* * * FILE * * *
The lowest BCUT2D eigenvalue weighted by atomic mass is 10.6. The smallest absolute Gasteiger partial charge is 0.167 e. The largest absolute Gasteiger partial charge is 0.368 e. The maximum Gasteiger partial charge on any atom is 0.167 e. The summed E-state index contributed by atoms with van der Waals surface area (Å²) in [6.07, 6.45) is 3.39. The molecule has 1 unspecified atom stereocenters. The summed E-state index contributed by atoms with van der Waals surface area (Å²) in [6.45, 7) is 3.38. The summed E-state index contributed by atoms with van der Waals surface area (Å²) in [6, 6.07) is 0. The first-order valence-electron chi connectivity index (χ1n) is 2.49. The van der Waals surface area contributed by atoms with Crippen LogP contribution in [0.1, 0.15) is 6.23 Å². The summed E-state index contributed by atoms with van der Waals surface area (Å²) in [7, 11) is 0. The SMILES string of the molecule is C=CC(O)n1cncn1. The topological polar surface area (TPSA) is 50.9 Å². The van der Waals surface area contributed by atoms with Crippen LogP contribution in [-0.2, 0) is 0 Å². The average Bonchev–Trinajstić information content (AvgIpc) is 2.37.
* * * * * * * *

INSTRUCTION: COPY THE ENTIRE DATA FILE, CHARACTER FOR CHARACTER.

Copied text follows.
The lowest BCUT2D eigenvalue weighted by atomic mass is 10.6. The smallest absolute Gasteiger partial charge is 0.167 e. The largest absolute Gasteiger partial charge is 0.368 e. The maximum Gasteiger partial charge on any atom is 0.167 e. The summed E-state index contributed by atoms with van der Waals surface area (Å²) in [6.07, 6.45) is 3.39. The molecule has 1 unspecified atom stereocenters. The summed E-state index contributed by atoms with van der Waals surface area (Å²) in [6.45, 7) is 3.38. The summed E-state index contributed by atoms with van der Waals surface area (Å²) in [6, 6.07) is 0. The first-order valence-electron chi connectivity index (χ1n) is 2.49. The van der Waals surface area contributed by atoms with Crippen LogP contribution in [0.1, 0.15) is 6.23 Å². The summed E-state index contributed by atoms with van der Waals surface area (Å²) in [7, 11) is 0. The SMILES string of the molecule is C=CC(O)n1cncn1. The topological polar surface area (TPSA) is 50.9 Å². The van der Waals surface area contributed by atoms with Crippen LogP contribution in [-0.2, 0) is 0 Å². The average Bonchev–Trinajstić information content (AvgIpc) is 2.37.